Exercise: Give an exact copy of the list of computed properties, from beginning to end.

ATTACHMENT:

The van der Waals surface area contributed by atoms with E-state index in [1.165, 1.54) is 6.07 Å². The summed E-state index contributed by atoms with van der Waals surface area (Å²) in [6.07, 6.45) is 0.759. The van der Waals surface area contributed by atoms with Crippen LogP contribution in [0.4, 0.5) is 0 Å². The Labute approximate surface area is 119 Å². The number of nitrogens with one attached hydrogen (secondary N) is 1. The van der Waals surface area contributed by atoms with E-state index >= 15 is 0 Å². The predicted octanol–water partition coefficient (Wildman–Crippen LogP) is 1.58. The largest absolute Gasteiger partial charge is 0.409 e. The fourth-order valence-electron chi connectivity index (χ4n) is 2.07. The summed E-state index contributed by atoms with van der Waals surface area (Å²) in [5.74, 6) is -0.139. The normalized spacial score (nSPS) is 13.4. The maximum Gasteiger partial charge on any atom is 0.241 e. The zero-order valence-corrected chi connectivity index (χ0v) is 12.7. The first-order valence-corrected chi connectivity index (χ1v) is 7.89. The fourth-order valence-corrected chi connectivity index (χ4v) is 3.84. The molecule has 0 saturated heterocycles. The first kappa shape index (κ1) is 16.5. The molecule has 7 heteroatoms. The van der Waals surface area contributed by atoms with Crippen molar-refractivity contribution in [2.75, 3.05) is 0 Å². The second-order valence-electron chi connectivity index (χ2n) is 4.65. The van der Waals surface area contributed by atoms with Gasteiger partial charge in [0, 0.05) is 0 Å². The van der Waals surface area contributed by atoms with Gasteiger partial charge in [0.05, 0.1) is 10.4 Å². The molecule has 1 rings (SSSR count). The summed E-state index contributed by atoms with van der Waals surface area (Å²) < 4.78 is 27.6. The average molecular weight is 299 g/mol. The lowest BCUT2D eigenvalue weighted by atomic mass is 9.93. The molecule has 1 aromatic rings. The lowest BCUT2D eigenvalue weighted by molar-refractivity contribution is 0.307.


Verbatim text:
The van der Waals surface area contributed by atoms with E-state index in [1.165, 1.54) is 6.07 Å². The summed E-state index contributed by atoms with van der Waals surface area (Å²) in [6.07, 6.45) is 0.759. The van der Waals surface area contributed by atoms with Crippen LogP contribution in [0.4, 0.5) is 0 Å². The Labute approximate surface area is 119 Å². The number of nitrogens with one attached hydrogen (secondary N) is 1. The van der Waals surface area contributed by atoms with E-state index >= 15 is 0 Å². The predicted octanol–water partition coefficient (Wildman–Crippen LogP) is 1.58. The largest absolute Gasteiger partial charge is 0.409 e. The fourth-order valence-electron chi connectivity index (χ4n) is 2.07. The summed E-state index contributed by atoms with van der Waals surface area (Å²) in [5.74, 6) is -0.139. The normalized spacial score (nSPS) is 13.4. The maximum Gasteiger partial charge on any atom is 0.241 e. The zero-order valence-corrected chi connectivity index (χ0v) is 12.7. The first-order valence-corrected chi connectivity index (χ1v) is 7.89. The fourth-order valence-corrected chi connectivity index (χ4v) is 3.84. The molecule has 0 saturated heterocycles. The first kappa shape index (κ1) is 16.5. The molecule has 7 heteroatoms. The van der Waals surface area contributed by atoms with Crippen molar-refractivity contribution in [2.75, 3.05) is 0 Å². The second-order valence-electron chi connectivity index (χ2n) is 4.65. The van der Waals surface area contributed by atoms with Gasteiger partial charge in [0, 0.05) is 0 Å². The van der Waals surface area contributed by atoms with Gasteiger partial charge in [0.05, 0.1) is 10.4 Å². The molecule has 1 rings (SSSR count). The summed E-state index contributed by atoms with van der Waals surface area (Å²) < 4.78 is 27.6. The average molecular weight is 299 g/mol. The lowest BCUT2D eigenvalue weighted by atomic mass is 9.93. The molecule has 1 aromatic rings. The lowest BCUT2D eigenvalue weighted by molar-refractivity contribution is 0.307.